Ricardo Arranz, chairman of Villa Padierna Golf Resort on the Costa del Sol and president of the Andalucian Federation of Developers and Residential Tourism, talks proudly about his club, complains about the tax pounding that golf is suffering, and stresses that Andalucian golf has great potential for growth. He does, however, also call for better marketing, without sparing the expense, to promote the Costa del Sol as a golf destination.

Villa Padierna is one of Europe’s great golf resorts, involving enormous investment. How do you look back on the nearly 15 years since the first course was inaugurated? Has the economic effort been worth it?

Villa Padierna Golf Club has been the fulfilment of a dream, on a five million square metre estate where we have built three golf courses, an academy run by former US Open champion Michael Campbell and a five-star hotel. I fulfilled a similar dream when I bought La Quinta at 28 years of age.

Villa Padierna is, to a certain extent, a repetition of that: an area slightly separated from the main centres of the Costa del Sol but, with its golf courses, academy and especially the hotel, well set up to be a standard-bearer as a golf tourism resort and brand.

To answer your question, yes, it has been worth it.

What would you particularly highlight at the resort: the golf courses, five-star grand deluxe hotel, Michael Campbell academy, spa, beach club, racquet club...?

We opened when the real estate boom had passed, and we’ve gone through these years of crisis with enormous economic difficulties. Added to that is the tax burden applied to golf and five-star hotels. To be still hanging in there today is more than just merit: it’s good luck, because I can’t understand why golf – such a key tool in easing the seasonal nature of tourism – is being punished so much.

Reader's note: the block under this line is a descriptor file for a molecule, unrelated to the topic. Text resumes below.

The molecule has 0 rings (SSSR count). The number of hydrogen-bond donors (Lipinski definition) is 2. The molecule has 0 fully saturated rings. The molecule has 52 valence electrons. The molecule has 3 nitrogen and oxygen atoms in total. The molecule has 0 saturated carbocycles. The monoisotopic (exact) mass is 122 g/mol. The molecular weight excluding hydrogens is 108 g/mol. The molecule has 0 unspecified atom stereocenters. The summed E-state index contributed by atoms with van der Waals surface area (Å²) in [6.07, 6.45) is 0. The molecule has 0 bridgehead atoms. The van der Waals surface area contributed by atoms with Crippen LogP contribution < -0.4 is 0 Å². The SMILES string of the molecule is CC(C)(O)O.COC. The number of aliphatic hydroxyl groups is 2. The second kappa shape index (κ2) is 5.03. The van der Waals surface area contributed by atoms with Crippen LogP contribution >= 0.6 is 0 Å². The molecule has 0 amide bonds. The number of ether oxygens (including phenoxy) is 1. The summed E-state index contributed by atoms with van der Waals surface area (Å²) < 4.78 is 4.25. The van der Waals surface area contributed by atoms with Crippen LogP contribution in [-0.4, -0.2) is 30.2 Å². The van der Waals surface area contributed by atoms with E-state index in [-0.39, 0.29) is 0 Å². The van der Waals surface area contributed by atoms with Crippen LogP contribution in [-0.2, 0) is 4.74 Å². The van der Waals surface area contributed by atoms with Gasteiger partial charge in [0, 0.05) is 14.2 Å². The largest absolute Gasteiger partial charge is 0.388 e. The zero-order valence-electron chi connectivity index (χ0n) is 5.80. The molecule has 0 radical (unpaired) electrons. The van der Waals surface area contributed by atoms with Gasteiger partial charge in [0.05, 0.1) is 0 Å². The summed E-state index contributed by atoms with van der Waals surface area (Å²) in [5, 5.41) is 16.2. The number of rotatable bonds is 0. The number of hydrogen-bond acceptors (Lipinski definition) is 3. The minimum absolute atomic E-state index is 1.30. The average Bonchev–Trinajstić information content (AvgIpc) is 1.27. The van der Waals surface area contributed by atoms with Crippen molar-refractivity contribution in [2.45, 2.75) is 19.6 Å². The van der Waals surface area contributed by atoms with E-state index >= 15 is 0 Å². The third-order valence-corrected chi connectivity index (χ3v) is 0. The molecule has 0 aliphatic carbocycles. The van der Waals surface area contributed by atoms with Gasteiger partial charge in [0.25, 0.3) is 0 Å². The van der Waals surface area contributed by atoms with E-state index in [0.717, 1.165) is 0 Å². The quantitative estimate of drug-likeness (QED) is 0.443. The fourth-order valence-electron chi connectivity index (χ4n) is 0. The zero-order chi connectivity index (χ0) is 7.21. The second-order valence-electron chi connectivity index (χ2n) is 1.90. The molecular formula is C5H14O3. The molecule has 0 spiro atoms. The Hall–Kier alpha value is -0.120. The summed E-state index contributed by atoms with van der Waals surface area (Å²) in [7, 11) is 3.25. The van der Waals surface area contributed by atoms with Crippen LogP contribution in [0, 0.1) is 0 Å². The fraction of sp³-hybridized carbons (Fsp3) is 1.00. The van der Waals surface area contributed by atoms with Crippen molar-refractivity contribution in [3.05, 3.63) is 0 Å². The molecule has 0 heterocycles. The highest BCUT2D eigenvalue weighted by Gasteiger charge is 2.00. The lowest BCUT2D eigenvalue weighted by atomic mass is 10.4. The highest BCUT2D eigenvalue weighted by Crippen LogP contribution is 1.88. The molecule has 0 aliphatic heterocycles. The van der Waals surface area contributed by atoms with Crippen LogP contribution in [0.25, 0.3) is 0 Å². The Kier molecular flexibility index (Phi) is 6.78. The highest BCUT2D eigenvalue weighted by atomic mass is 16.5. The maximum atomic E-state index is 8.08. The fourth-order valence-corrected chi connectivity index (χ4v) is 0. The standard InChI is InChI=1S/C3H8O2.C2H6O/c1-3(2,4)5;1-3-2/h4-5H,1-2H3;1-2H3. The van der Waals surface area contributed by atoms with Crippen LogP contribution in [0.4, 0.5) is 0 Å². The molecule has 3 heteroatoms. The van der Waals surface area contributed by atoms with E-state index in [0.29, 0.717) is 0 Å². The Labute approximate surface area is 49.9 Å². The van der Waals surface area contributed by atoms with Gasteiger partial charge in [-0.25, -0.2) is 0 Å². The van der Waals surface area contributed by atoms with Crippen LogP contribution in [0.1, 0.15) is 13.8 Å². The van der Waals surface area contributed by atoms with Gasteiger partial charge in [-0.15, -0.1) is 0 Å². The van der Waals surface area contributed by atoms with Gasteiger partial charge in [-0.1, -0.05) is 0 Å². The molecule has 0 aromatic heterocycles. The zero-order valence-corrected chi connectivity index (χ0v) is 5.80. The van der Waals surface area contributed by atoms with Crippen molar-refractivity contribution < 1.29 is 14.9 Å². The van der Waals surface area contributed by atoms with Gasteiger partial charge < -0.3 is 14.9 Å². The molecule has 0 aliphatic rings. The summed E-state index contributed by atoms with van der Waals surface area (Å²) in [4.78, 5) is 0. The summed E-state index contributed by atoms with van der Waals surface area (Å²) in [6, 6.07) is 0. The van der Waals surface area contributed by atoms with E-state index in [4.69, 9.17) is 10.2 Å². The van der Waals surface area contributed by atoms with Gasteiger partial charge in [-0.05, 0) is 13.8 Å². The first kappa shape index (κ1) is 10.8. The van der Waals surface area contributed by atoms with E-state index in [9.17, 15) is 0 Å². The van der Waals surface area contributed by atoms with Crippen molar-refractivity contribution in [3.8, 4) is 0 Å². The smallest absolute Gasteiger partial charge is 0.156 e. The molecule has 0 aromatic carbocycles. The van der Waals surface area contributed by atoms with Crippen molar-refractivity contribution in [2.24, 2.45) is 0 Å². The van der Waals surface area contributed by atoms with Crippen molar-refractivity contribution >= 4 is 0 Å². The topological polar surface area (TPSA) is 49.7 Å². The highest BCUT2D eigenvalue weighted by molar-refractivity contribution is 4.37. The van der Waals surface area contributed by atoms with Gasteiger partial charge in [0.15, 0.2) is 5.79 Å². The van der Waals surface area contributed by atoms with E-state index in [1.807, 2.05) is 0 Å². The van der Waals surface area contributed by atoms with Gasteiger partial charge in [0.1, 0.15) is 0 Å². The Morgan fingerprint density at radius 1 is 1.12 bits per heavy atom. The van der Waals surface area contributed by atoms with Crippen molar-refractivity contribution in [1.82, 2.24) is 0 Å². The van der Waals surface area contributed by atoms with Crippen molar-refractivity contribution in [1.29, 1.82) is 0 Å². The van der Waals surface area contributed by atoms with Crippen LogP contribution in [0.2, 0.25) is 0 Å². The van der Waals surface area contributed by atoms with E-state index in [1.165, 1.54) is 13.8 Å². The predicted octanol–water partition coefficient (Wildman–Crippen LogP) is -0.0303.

So what I would highlight, in addition to the courses and hotel, is having been able to survive all these difficulties.

What did it mean for Villa Padierna to have the wife of the US president and one of their daughters stay at the resort?

This was a milestone for us. We have to understand that this was the first time in the history of the United States that the first lady went on holidays outside her country, in spite of the huge media campaign against this. It was a turning point for the international marketing of Villa Padierna, and a great impetus for the whole image of the Costa del Sol.

As president of the Federation of Developers and Residential Tourism, how would you define the current real estate market in the region, and how do you see the short-term future?

I’ve said this many times, and I’m convinced about it: residential tourism, as the president of the Junta (regional government) noted, is the most important industry in Andalucía at the moment. It’s true, as she has also said and with which I agree, that we have to be committed to quality and luxury.

So how do I see the future? I believe the Costa del Sol’s 10 best years begin now. Because we have never had the infrastructure we have now and because we will once again be a global standard-bearer for high-end residential property in Europe’s best climate, and with complete security in all aspects.